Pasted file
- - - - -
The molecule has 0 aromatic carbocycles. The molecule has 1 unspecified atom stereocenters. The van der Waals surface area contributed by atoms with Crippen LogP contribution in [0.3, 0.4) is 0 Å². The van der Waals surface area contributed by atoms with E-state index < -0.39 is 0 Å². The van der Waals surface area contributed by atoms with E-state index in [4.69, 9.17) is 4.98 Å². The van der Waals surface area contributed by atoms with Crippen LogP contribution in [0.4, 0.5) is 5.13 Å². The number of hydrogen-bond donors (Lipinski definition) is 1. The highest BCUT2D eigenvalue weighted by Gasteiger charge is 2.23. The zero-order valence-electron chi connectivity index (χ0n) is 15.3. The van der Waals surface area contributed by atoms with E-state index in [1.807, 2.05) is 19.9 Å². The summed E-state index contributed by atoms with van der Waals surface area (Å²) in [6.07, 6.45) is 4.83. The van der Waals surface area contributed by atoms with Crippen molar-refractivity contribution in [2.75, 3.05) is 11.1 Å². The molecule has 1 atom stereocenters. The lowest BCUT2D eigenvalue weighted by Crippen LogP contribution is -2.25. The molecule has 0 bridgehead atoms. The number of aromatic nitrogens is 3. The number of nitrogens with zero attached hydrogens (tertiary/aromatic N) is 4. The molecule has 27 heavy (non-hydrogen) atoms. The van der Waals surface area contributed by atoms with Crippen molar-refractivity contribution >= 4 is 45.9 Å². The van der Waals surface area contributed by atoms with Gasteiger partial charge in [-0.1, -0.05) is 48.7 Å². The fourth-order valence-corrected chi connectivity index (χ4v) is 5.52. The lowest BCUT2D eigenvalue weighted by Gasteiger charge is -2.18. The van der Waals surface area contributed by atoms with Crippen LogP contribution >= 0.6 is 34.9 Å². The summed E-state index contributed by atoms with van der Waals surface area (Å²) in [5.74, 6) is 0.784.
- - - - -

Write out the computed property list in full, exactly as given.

The molecule has 0 aromatic carbocycles. The molecule has 1 unspecified atom stereocenters. The van der Waals surface area contributed by atoms with Crippen LogP contribution in [0.3, 0.4) is 0 Å². The van der Waals surface area contributed by atoms with E-state index < -0.39 is 0 Å². The van der Waals surface area contributed by atoms with E-state index in [4.69, 9.17) is 4.98 Å². The van der Waals surface area contributed by atoms with Crippen LogP contribution in [0.4, 0.5) is 5.13 Å². The number of hydrogen-bond donors (Lipinski definition) is 1. The highest BCUT2D eigenvalue weighted by Gasteiger charge is 2.23. The zero-order valence-electron chi connectivity index (χ0n) is 15.3. The van der Waals surface area contributed by atoms with E-state index in [1.807, 2.05) is 19.9 Å². The summed E-state index contributed by atoms with van der Waals surface area (Å²) in [6.07, 6.45) is 4.83. The van der Waals surface area contributed by atoms with Crippen molar-refractivity contribution in [2.75, 3.05) is 11.1 Å². The molecule has 1 atom stereocenters. The lowest BCUT2D eigenvalue weighted by Crippen LogP contribution is -2.25. The molecule has 0 bridgehead atoms. The number of aromatic nitrogens is 3. The number of nitrogens with zero attached hydrogens (tertiary/aromatic N) is 4. The molecule has 27 heavy (non-hydrogen) atoms. The van der Waals surface area contributed by atoms with Crippen molar-refractivity contribution >= 4 is 45.9 Å². The van der Waals surface area contributed by atoms with Gasteiger partial charge in [-0.1, -0.05) is 48.7 Å². The fourth-order valence-corrected chi connectivity index (χ4v) is 5.52. The lowest BCUT2D eigenvalue weighted by Gasteiger charge is -2.18. The van der Waals surface area contributed by atoms with Crippen LogP contribution >= 0.6 is 34.9 Å². The summed E-state index contributed by atoms with van der Waals surface area (Å²) in [5.74, 6) is 0.784.